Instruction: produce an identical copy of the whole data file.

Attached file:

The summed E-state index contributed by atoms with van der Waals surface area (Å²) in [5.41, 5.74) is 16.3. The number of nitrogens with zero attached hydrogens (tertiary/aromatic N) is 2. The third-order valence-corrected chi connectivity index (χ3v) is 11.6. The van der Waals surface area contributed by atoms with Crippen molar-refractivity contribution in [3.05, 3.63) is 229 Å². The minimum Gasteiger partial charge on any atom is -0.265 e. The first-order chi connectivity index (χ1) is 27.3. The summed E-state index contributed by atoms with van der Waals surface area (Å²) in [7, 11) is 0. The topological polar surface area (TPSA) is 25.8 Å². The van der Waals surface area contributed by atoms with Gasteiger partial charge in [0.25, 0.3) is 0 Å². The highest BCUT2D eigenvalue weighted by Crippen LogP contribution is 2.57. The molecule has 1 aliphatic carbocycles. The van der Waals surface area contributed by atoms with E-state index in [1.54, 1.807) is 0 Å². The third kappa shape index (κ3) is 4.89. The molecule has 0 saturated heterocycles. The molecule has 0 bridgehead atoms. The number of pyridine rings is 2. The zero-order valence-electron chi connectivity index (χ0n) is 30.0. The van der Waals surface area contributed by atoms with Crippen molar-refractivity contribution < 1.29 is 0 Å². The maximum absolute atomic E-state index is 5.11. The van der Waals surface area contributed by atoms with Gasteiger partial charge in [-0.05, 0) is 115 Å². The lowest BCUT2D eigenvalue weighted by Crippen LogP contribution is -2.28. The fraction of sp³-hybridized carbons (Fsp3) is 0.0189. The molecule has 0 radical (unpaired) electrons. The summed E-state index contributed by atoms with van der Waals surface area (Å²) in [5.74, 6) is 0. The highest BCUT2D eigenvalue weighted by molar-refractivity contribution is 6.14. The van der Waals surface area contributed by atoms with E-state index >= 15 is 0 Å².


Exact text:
The summed E-state index contributed by atoms with van der Waals surface area (Å²) in [5.41, 5.74) is 16.3. The number of nitrogens with zero attached hydrogens (tertiary/aromatic N) is 2. The third-order valence-corrected chi connectivity index (χ3v) is 11.6. The van der Waals surface area contributed by atoms with Crippen molar-refractivity contribution in [3.05, 3.63) is 229 Å². The minimum Gasteiger partial charge on any atom is -0.265 e. The first-order chi connectivity index (χ1) is 27.3. The summed E-state index contributed by atoms with van der Waals surface area (Å²) in [7, 11) is 0. The topological polar surface area (TPSA) is 25.8 Å². The van der Waals surface area contributed by atoms with Gasteiger partial charge in [0.25, 0.3) is 0 Å². The highest BCUT2D eigenvalue weighted by Crippen LogP contribution is 2.57. The molecule has 1 aliphatic carbocycles. The van der Waals surface area contributed by atoms with E-state index in [1.54, 1.807) is 0 Å². The third kappa shape index (κ3) is 4.89. The molecule has 0 saturated heterocycles. The molecule has 0 bridgehead atoms. The number of pyridine rings is 2. The zero-order valence-electron chi connectivity index (χ0n) is 30.0. The van der Waals surface area contributed by atoms with Crippen molar-refractivity contribution < 1.29 is 0 Å². The maximum absolute atomic E-state index is 5.11. The van der Waals surface area contributed by atoms with Gasteiger partial charge in [-0.05, 0) is 115 Å². The lowest BCUT2D eigenvalue weighted by Crippen LogP contribution is -2.28. The fraction of sp³-hybridized carbons (Fsp3) is 0.0189. The molecule has 0 radical (unpaired) electrons. The summed E-state index contributed by atoms with van der Waals surface area (Å²) in [5.74, 6) is 0. The highest BCUT2D eigenvalue weighted by molar-refractivity contribution is 6.14. The van der Waals surface area contributed by atoms with E-state index >= 15 is 0 Å².